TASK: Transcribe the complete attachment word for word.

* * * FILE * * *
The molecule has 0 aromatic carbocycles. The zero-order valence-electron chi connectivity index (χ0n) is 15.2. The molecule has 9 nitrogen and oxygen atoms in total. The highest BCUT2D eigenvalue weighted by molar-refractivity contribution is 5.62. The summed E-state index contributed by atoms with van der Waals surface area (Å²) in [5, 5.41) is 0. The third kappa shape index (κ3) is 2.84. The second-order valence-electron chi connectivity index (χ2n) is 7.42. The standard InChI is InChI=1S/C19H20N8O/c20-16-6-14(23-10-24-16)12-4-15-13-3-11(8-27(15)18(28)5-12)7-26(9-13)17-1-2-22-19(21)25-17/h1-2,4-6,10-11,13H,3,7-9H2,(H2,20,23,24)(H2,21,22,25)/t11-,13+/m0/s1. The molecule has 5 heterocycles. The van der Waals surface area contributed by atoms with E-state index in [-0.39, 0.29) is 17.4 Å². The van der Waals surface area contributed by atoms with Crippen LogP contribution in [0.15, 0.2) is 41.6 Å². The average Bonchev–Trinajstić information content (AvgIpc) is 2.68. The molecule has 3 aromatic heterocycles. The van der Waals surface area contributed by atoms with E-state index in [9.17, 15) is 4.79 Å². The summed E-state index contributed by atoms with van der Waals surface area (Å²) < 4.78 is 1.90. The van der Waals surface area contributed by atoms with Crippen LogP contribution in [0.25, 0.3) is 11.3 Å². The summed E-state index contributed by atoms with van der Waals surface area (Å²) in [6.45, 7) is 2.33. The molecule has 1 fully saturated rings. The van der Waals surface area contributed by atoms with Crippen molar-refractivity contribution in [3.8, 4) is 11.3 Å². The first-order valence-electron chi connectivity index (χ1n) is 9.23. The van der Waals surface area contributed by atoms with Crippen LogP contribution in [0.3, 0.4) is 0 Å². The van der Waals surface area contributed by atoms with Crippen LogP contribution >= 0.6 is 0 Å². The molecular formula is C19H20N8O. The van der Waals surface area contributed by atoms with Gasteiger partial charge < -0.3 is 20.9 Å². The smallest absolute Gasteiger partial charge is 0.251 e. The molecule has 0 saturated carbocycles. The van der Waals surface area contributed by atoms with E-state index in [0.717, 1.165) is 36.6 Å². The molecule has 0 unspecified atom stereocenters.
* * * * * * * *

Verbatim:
The molecule has 0 aromatic carbocycles. The zero-order valence-electron chi connectivity index (χ0n) is 15.2. The molecule has 9 nitrogen and oxygen atoms in total. The highest BCUT2D eigenvalue weighted by molar-refractivity contribution is 5.62. The summed E-state index contributed by atoms with van der Waals surface area (Å²) in [5, 5.41) is 0. The third kappa shape index (κ3) is 2.84. The second-order valence-electron chi connectivity index (χ2n) is 7.42. The standard InChI is InChI=1S/C19H20N8O/c20-16-6-14(23-10-24-16)12-4-15-13-3-11(8-27(15)18(28)5-12)7-26(9-13)17-1-2-22-19(21)25-17/h1-2,4-6,10-11,13H,3,7-9H2,(H2,20,23,24)(H2,21,22,25)/t11-,13+/m0/s1. The molecule has 5 heterocycles. The van der Waals surface area contributed by atoms with E-state index in [-0.39, 0.29) is 17.4 Å². The van der Waals surface area contributed by atoms with Crippen LogP contribution in [0.15, 0.2) is 41.6 Å². The average Bonchev–Trinajstić information content (AvgIpc) is 2.68. The molecule has 3 aromatic heterocycles. The van der Waals surface area contributed by atoms with E-state index in [9.17, 15) is 4.79 Å². The summed E-state index contributed by atoms with van der Waals surface area (Å²) < 4.78 is 1.90. The van der Waals surface area contributed by atoms with Crippen LogP contribution in [0.25, 0.3) is 11.3 Å². The summed E-state index contributed by atoms with van der Waals surface area (Å²) in [6.45, 7) is 2.33. The molecule has 1 fully saturated rings. The van der Waals surface area contributed by atoms with Crippen molar-refractivity contribution in [3.8, 4) is 11.3 Å². The first-order valence-electron chi connectivity index (χ1n) is 9.23. The van der Waals surface area contributed by atoms with Crippen LogP contribution in [0.3, 0.4) is 0 Å². The van der Waals surface area contributed by atoms with Crippen LogP contribution >= 0.6 is 0 Å². The molecular formula is C19H20N8O. The van der Waals surface area contributed by atoms with Gasteiger partial charge < -0.3 is 20.9 Å². The smallest absolute Gasteiger partial charge is 0.251 e. The molecule has 0 saturated carbocycles. The van der Waals surface area contributed by atoms with E-state index in [0.717, 1.165) is 36.6 Å². The molecule has 0 unspecified atom stereocenters.